We know it’s really none of our business how other people spend their money – at least unless they’re always asking us to borrow some – but sometimes it can be tough to miss the telltale signs that friends or family are living above their means.
These 16 people are sharing what they think are red flags in other people, ones that scream “I make poor financial choices,” so let’s see what they have to say!
16. Not a steal.
A former (contract) employee of mine was a strange fellow. He came into work one morning all excited because he bought two cars over the weekend. We all asked him what he got. “I got a new Maxima and an Altima, and I got them for a steal!”
Oh? A steal? Please, go on.
“24% interest for 72 months!”
The room went dead silent. $32k + $24k = $56k, at 24% over 72 months winds up being ~$106k over the life of the loan.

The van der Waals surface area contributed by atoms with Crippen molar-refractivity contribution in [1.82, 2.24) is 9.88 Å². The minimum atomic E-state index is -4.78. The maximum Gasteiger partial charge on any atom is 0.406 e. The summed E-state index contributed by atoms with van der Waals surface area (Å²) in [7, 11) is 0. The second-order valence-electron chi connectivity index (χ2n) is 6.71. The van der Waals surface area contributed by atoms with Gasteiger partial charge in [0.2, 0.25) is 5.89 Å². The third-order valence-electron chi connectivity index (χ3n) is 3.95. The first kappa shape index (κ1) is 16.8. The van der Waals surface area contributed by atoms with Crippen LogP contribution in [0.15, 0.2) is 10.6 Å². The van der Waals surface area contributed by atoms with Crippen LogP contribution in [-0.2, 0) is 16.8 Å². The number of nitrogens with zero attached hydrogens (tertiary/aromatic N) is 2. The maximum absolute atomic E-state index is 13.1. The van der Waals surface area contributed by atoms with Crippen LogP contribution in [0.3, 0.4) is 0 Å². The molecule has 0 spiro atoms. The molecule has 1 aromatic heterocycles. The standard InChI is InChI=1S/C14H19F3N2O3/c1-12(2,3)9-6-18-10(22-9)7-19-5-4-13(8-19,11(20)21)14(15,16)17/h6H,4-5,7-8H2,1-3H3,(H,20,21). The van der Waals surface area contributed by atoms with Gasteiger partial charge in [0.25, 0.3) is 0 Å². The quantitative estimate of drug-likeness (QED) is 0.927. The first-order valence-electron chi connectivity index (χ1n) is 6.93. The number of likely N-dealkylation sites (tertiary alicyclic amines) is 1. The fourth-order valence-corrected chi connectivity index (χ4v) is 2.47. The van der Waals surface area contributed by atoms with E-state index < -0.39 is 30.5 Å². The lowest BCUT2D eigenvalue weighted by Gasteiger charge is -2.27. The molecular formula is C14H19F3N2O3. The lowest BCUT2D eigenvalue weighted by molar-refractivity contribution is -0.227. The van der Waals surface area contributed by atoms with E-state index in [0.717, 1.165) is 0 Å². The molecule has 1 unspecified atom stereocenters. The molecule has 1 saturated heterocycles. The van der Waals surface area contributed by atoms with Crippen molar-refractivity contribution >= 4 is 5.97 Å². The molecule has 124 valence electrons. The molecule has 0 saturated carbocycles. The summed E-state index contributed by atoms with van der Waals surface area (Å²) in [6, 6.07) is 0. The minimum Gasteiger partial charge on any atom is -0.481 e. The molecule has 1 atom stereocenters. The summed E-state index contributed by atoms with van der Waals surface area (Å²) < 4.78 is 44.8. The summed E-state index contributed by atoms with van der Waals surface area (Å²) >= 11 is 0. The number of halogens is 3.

One guy said “Dude, you are going to pay so much over the life of that loan, you could have bought two more with cash…”
His smile slowly went away. Before the end of the week he had sold both back to the dealership for a massive loss and bought two crapboxes.
15. How do they get financed?
My cousin who has declared bankruptcy multiple times always seems to have a new car.
My ex declared bankruptcy then upgraded from a tiny efficient car to a Dodge Challenger, which I refer to as the MidlifeCrisismobile with its turbocharged engine to help you power away from your responsibilities.
He bought it from a “bad credit, no credit, no problem” dealership.
14. Their poor parents.
Seen a few people buy nearly all infant/baby/toddler cloths new from expensive brands. The most insane, a $350 dollar Canada goose winter jacket for a 4 month old. Jacket barely covered the winter and then was too small.
Oh and nearly everyone I know that does this needs their parent’s help each and every month to cover rent or mortgage payments.